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Highway 14 to Port Renfrew to be added to safety study

A study looking into safety improvements for the winding highway between Langford and Sooke has been expanded to include the stretch to Port Renfrew.
Logging truck crash
A logging truck overturned in Shirley in May, closing Highway 14 for hours. The province has added the stretch of the highway between Sooke and Port Renfrew to a safety study. Photograph by Rick Fonger

A study looking into safety improvements for the winding highway between Langford and Sooke has been expanded to include the stretch to Port Renfrew.

The study by the Ministry of Transportation and Infrastructure will look at long-term safety improvements along Highway 14. The study was to be completed in the spring, then by the fall. It is not known when the expanded study will be complete.

Ministry staff are planning for consultation to take place in spring 2018.

Sooke Mayor Maja Tait said she is not disappointed the study has been delayed again.

“I can appreciate that the scope of the project was not put in place by the current government. And with Premier John Horgan being our MLA, I think the study will now capture more of what we’re looking for,” Tait said. “I’d rather have this thing done in a more [complete] manner than see it rushed through to the finish.”

The scope of the initial study did not cover anything within Sooke’s boundaries or westward to Port Renfrew, she said, noting that a new development with a gas station and a Tim Hortons restaurant in the Saseenos area will affect safety in that area.

“So now, at least, the study can properly cover safety improvements for that.”

The road to Port Renfrew is increasingly busy and Sooke is a hub for people travelling to the west coast of the island, Tait said.

“It makes sense that all the way to Port Renfrew is properly covered,” she said.

In Port Renfrew, the Pacheedaht First Nation has opened a gas station, built a small cedar mill and upgraded a campground. A new subdivision with lots for 20 single-family houses is being developed, and Mill Bay Marine Group has put in the new 60-slip Pacific Gateway Marina.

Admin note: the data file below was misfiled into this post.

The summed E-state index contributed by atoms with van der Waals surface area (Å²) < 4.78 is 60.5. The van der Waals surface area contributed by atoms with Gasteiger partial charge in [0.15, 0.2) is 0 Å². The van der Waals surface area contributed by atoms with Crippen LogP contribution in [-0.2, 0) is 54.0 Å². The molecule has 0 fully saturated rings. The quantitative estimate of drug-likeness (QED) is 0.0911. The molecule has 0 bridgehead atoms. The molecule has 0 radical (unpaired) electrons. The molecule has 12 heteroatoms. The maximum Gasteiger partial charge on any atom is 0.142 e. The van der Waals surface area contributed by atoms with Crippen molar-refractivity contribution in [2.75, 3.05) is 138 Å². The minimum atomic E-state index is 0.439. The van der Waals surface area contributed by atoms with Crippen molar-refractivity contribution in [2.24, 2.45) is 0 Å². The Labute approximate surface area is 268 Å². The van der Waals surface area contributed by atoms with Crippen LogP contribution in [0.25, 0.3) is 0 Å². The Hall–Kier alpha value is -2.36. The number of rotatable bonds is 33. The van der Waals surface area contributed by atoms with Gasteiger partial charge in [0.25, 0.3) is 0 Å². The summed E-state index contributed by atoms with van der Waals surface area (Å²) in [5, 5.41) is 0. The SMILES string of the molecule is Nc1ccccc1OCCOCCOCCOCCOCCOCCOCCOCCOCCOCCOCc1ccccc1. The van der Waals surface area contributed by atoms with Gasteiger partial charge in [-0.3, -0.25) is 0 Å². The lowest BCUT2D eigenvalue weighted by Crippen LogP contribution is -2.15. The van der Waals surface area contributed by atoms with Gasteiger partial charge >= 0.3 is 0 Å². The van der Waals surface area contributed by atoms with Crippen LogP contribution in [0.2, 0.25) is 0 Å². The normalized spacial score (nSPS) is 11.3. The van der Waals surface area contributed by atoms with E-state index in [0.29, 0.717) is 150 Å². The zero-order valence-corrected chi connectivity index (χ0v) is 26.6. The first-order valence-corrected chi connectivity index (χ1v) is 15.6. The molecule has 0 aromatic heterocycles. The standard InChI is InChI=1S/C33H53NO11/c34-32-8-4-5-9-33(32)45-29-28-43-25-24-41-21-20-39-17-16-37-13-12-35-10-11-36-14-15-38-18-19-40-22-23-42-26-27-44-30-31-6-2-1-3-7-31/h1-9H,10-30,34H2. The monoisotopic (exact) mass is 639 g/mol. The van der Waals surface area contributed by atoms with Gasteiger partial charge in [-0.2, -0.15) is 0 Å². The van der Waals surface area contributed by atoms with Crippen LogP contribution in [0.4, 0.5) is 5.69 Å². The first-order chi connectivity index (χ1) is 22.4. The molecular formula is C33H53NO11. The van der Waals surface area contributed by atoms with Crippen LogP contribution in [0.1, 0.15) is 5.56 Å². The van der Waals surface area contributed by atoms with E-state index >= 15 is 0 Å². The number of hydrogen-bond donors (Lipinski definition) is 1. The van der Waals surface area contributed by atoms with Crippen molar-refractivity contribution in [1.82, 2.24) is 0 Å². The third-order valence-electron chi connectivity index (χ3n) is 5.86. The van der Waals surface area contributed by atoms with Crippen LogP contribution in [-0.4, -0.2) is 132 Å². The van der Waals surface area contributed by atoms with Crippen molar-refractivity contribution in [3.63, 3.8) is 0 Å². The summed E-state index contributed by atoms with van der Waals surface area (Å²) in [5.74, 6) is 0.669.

Between 2012 and 2016, the province invested $7.28 million to improve the highway. Interim safety upgrades — new lights, better signs and road markings — are underway at the intersections of Parkland, Gillespie and Connie roads along Highway 14.

The ministry has also applied higher-quality reflective glass bead to the paint lines to improve visibility at night.

Initially, the corridor study focused on safety upgrades because drivers wanted to see the highway closed less frequently, said a statement from the ministry. The study was also examining ways to promote greater transit use and encourage cycling.

The study’s initial findings identified several safety and transit improvements that could be implemented over the next year or two, the statement said.

“However, the review didn’t go far enough to improve mobility along this corridor and to meet the demands of the increasing population, as more and more people make their homes and establish their businesses in the Sooke area,” the statement said.

The ministry will look at ways to make travel along this route more reliable. It is also considering adding passing lanes and straightening out some of the curves to improve traffic flow.

Tait met with Transportation and Infrastructure Minister Claire Trevena in the late fall and said Trevena “appreciates the challenges our residents and visitors face on the highway, as well as our growth expectations.”

About 14,000 vehicles use the 22-kilometre stretch of highway between Langford and Sooke every day.

In August, ICBC released statistics showing there were 1,275 crashes on Highway 14 between Veterans Memorial Parkway in Colwood and Sooke River Road in Sooke from 2006 to the end of 2015.

Of these, 575 resulted in injury or fatality. The section that runs through Sooke, from West Coast Road to the border with Metchosin, had 792 crashes in the same 10-year period, including 313 that resulted in injury or fatality.

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